There is one ultimate reason to stay - money is used to support a meaningful project (see more on their homepage).The homestay is nicely located and for the money spend, you get basic huts with cold (some with hot) water, a bed with a hard mattress and you are kind of "embedded" in the family running this place.Good meals are available and if you want to lend them a hand, you are welcome!!

Room Tip: If you look for a good view, go for bungalow 3. Drawback - only cold water available.

Stayed December 2015, traveled solo

Sarah Kappel

I will never forget the birthday party the beautiful people

I have seen a lot, no doubt. And seen some pretty wicked awesome stuff. And though it took me a while to figure this out, I have learned that I don’t like "travelling" all that much. My favorite places on my trip (Dariganga, Ben Tre, Huayxai, Dharamshala) are the ones where I made the most meaningful relationships, the places I lived. And maybe in 10 years, I won’t remember the name of the mountain I climbed in Ha Long Bay, but I will never ever forget my 6 am work-out with all the ladies of Ben Tre. I might not remember which ruin I was in when that damn monkey stole my sunglasses, but I will never forget the birthday party the beautiful people at Project Kajsiab threw for me. And I might forget the Mongolian word for cow dung, but I couldn’t ever forget the moment when my counterpart, Zolaa, after months of dedicated studying, earned herself 5th place on the Olympic exams, up from 25th the year before. This is why you travel.Each one of those people and countless others were the ones that made my trip the experience of a lifetime (though I hesitate saying that because another very important lesson I learned from fellow travellers is that you are never too old, too busy, or too broke to travel... my journey is just beginning...). The world is full of beautiful people.So, I write now, the last post on this blog (RIP mongolia820), to say that this trip has been amazing. Amazing, challenging, life-changing, frustrating, perfect… impossible to sum up in a handful of adjectives. To EVERYONE I knew on this trip, whether it was for 2 years or 2 minutes, I say,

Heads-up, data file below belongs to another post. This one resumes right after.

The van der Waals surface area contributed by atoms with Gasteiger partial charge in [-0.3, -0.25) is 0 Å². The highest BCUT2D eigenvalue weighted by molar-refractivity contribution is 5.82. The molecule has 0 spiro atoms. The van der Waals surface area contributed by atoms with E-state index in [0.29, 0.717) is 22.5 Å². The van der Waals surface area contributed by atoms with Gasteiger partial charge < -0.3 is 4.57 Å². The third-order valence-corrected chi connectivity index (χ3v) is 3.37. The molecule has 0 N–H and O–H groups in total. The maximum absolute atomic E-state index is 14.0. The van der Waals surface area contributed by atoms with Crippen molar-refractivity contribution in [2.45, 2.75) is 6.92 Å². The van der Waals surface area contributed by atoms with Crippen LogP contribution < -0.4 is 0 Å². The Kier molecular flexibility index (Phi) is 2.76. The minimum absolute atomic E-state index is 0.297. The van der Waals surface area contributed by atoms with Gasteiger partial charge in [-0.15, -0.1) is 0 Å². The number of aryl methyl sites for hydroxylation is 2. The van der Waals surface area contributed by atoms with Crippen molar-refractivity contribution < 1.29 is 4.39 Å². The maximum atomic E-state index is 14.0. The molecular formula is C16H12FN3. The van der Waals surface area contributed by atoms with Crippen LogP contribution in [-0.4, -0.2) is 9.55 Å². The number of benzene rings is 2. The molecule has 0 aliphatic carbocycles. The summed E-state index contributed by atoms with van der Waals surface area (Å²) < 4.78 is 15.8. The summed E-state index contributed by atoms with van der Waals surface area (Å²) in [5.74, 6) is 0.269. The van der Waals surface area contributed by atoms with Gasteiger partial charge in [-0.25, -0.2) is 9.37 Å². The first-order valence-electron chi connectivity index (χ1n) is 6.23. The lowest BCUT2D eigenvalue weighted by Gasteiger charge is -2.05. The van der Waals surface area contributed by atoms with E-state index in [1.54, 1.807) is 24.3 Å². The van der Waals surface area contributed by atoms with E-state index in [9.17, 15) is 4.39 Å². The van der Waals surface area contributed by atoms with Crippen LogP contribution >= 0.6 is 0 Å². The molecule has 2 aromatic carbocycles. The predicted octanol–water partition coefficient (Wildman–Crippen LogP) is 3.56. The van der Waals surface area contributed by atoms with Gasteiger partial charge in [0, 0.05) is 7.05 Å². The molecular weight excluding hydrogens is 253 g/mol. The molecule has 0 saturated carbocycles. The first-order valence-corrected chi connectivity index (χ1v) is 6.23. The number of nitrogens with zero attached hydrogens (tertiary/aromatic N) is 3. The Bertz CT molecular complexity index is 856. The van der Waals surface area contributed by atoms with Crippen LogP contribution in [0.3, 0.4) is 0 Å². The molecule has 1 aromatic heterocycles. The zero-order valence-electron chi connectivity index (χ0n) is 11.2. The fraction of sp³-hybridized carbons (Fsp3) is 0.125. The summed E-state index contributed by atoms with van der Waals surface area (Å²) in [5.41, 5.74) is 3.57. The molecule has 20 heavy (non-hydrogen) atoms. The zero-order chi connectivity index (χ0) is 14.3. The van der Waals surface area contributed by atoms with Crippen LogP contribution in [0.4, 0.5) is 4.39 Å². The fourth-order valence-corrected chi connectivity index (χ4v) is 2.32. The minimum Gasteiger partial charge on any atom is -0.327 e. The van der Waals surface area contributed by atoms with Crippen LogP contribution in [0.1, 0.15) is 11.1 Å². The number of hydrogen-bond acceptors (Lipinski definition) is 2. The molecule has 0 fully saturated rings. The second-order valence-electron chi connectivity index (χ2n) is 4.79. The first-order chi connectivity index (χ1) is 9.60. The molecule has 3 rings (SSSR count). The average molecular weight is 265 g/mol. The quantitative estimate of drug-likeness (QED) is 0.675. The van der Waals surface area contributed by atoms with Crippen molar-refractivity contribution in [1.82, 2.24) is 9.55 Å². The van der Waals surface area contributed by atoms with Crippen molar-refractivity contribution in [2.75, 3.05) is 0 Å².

See full blog here

Alec Connon & Martha B

Kajsiab, based in Huay Xai, near the Thai border

in the north-west of Laos, is an initiative that with its unique combination of Hmong and Western perspectives on matters such as education, healthcare and women’s rights is selflessly seeking to improve the lives and health of some of the poorest people in the country of Laos. In the short term they have already achieved this.

See full blog here​

Taly Goren

Project Kajsiab

A project that seeks to improve the lives and health of the Lao people in Bokeo Province (Northern Laos) through partnerships and exchange activities between local people and volunteers.

See 3d Gallery Here​

Gary the Hobo

When I arrived all the bungalows were booked

As I was traveling slowly up the Mekong to my final destination in Lao, Huay Xai on the Thailand border I realized I had no digs booked. Luckily I still had some credit left on my phone so scanned the internet for somewhere to stay when I came across this gem of a guest house The Daauw Home. I had planned to arrive early at the border and spend a few days either hiking or hiring a moped or maybe even a combination of the 2. I arrived at the Daauw Home and basically never left. There is still a small part of me there even now.

See full blog here​

Steve the Web Developer

I loved my trip to Daauw Village so much, it was great to see what had been achieved, and the villagers learning new skills. It was not like the usual accommodation you find in Laos. There were many kids running round and playing, and the older ones studying.  

The cabins had hammocks at the front of the cabins, and with the slope they are built on it meant there was a bit of a view of the hills, very beautiful on a foggy morning.

I highly recommend a visit here to anyone in the area, please do not expect too many modern luxuries, think more like a hiking cabin style, but this rustic feel just added to the experience.